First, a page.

Arjia Rinpoche said he found very many Tibetans and other followers of Tibetan Buddhism outside the gate of the hotel, which was closed. Therefore, he and the official discussed and laid out a strategy on how they could fulfil the Panchen Lama’s aspiration. The Panchen Lama had earlier promised to the World Fellowship of Buddhists that he would gift some Buddhist scriptures and one batch had already been delivered. However, there was another batch yet to be delivered. Therefore, Arjia Rinpoche and the official had the security people open the gate so that the vehicle delivering the scriptures could depart. When the gate opened, he had worked with the Tibetans outside that they would rush in. This they did, and they were fortunate not only to have an audience with the Panchen Lama, but also received a short teaching from him. This incident shows the concern that the Panchen Lama has for the Tibetan people. While the Chinese authorities look at the Tibetans, particularly those outside of Tibet, with suspicion, the Panchen Lama has always looked to address the concerns of the Tibetan people and that is why he gets their respect.

Therefore, if the Chinese authorities truly want to honor the 10th Panchen Lama they should pay heed to what he had said about the aspirations of the Tibetan people. The policies towards the Dalai Lama and the Tibetan people currently being adopted by the Chinese government totally contradict the thinking of the 10th Panchen Lama.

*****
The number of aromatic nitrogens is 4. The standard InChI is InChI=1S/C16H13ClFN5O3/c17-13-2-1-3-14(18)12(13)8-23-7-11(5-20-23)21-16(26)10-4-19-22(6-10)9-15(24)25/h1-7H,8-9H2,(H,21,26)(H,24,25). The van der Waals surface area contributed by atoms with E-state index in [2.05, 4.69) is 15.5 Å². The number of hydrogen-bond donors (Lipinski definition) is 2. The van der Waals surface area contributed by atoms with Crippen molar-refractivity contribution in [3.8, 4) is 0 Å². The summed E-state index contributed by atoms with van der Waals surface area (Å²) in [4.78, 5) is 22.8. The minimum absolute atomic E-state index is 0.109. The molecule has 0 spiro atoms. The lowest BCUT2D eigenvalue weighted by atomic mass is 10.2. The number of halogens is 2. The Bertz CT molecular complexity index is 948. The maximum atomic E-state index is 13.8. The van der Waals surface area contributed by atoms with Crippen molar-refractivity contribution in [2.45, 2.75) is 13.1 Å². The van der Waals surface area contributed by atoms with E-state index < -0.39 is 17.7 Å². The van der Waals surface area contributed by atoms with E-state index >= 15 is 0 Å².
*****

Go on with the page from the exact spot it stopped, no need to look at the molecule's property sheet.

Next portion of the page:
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Bhuchung K. Tsering

Bhuchung K. Tsering

Bhuchung K. Tsering joined the International Campaign for Tibet in Washington, D.C. in 1995 and is currently the Vice President. He worked as a journalist with Indian Express in New Delhi, and as an official of the Central Tibetan Administration (CTA) in Dharamsala, India, before joining ICT.
 
He is a member of the Task Force set up by the Central Tibetan Administration to work on issues relating to the dialogue process with the Chinese leadership. He was also a member of the team led by the envoys of H.H. the Dalai Lama in the discussions that they had with the Chinese leadership between 2002 and 2010.
 
He has contributed articles on Tibet and related issues to Indian, Nepalese, Tibetan, Swiss and American journals. He has also testified in Congress on behalf of the International Campaign for Tibet and spoken at Universities and Think Tanks.